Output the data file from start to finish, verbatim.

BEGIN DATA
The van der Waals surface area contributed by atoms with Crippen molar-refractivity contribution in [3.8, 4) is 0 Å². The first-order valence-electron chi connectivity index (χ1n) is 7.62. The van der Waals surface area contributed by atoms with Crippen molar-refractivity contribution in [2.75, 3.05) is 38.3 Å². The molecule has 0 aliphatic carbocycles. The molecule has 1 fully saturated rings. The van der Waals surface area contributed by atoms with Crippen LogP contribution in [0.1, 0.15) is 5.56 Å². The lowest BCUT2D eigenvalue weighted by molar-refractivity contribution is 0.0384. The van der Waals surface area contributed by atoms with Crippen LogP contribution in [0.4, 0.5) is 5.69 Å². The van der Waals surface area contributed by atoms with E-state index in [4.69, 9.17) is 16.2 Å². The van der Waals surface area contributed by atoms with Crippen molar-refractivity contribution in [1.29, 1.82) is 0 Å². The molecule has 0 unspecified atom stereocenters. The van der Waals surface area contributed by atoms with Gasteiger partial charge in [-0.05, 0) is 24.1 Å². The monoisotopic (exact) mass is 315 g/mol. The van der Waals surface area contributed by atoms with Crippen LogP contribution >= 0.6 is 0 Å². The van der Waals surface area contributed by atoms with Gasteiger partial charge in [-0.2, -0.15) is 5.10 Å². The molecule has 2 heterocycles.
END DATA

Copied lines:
The van der Waals surface area contributed by atoms with Crippen molar-refractivity contribution in [3.8, 4) is 0 Å². The first-order valence-electron chi connectivity index (χ1n) is 7.62. The van der Waals surface area contributed by atoms with Crippen molar-refractivity contribution in [2.75, 3.05) is 38.3 Å². The molecule has 0 aliphatic carbocycles. The molecule has 1 fully saturated rings. The van der Waals surface area contributed by atoms with Crippen LogP contribution in [0.1, 0.15) is 5.56 Å². The lowest BCUT2D eigenvalue weighted by molar-refractivity contribution is 0.0384. The van der Waals surface area contributed by atoms with Crippen LogP contribution in [0.4, 0.5) is 5.69 Å². The van der Waals surface area contributed by atoms with E-state index in [4.69, 9.17) is 16.2 Å². The van der Waals surface area contributed by atoms with Crippen molar-refractivity contribution in [1.29, 1.82) is 0 Å². The molecule has 0 unspecified atom stereocenters. The van der Waals surface area contributed by atoms with Gasteiger partial charge in [-0.05, 0) is 24.1 Å². The monoisotopic (exact) mass is 315 g/mol. The van der Waals surface area contributed by atoms with Crippen LogP contribution >= 0.6 is 0 Å². The van der Waals surface area contributed by atoms with Gasteiger partial charge in [-0.2, -0.15) is 5.10 Å². The molecule has 2 heterocycles.